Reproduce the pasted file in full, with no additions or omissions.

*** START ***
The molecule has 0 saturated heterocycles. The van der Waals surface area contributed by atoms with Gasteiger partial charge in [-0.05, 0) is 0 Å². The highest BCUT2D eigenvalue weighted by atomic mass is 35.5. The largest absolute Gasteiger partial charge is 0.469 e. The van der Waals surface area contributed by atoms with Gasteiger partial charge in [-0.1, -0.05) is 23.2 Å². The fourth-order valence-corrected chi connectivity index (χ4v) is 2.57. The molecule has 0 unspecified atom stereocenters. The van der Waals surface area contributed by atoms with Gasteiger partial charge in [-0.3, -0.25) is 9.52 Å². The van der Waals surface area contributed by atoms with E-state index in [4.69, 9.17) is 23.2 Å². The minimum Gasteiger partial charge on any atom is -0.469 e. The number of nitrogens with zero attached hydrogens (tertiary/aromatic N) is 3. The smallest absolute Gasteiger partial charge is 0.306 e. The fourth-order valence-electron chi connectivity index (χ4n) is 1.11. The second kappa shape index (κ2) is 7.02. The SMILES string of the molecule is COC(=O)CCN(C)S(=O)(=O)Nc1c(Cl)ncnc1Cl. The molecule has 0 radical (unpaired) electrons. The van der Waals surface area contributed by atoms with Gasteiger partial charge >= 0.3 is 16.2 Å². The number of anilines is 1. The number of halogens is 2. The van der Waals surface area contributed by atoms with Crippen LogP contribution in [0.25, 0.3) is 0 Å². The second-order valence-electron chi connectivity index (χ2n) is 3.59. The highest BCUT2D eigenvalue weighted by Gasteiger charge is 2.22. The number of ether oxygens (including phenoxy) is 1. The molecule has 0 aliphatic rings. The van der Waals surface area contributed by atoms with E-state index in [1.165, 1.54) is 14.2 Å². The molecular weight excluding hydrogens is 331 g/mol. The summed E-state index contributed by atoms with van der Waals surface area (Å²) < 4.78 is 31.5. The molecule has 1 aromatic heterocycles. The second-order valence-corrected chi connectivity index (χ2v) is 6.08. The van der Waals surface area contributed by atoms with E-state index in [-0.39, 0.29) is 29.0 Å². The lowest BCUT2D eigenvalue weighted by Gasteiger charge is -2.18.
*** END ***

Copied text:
The molecule has 0 saturated heterocycles. The van der Waals surface area contributed by atoms with Gasteiger partial charge in [-0.05, 0) is 0 Å². The highest BCUT2D eigenvalue weighted by atomic mass is 35.5. The largest absolute Gasteiger partial charge is 0.469 e. The van der Waals surface area contributed by atoms with Gasteiger partial charge in [-0.1, -0.05) is 23.2 Å². The fourth-order valence-corrected chi connectivity index (χ4v) is 2.57. The molecule has 0 unspecified atom stereocenters. The van der Waals surface area contributed by atoms with Gasteiger partial charge in [-0.3, -0.25) is 9.52 Å². The van der Waals surface area contributed by atoms with E-state index in [4.69, 9.17) is 23.2 Å². The minimum Gasteiger partial charge on any atom is -0.469 e. The number of nitrogens with zero attached hydrogens (tertiary/aromatic N) is 3. The smallest absolute Gasteiger partial charge is 0.306 e. The fourth-order valence-electron chi connectivity index (χ4n) is 1.11. The second kappa shape index (κ2) is 7.02. The SMILES string of the molecule is COC(=O)CCN(C)S(=O)(=O)Nc1c(Cl)ncnc1Cl. The molecule has 0 radical (unpaired) electrons. The van der Waals surface area contributed by atoms with Gasteiger partial charge >= 0.3 is 16.2 Å². The number of anilines is 1. The number of halogens is 2. The van der Waals surface area contributed by atoms with Crippen LogP contribution in [0.25, 0.3) is 0 Å². The second-order valence-electron chi connectivity index (χ2n) is 3.59. The highest BCUT2D eigenvalue weighted by Gasteiger charge is 2.22. The number of ether oxygens (including phenoxy) is 1. The molecule has 0 aliphatic rings. The van der Waals surface area contributed by atoms with E-state index in [1.165, 1.54) is 14.2 Å². The molecular weight excluding hydrogens is 331 g/mol. The summed E-state index contributed by atoms with van der Waals surface area (Å²) < 4.78 is 31.5. The molecule has 1 aromatic heterocycles. The second-order valence-corrected chi connectivity index (χ2v) is 6.08. The van der Waals surface area contributed by atoms with E-state index in [-0.39, 0.29) is 29.0 Å². The lowest BCUT2D eigenvalue weighted by Gasteiger charge is -2.18.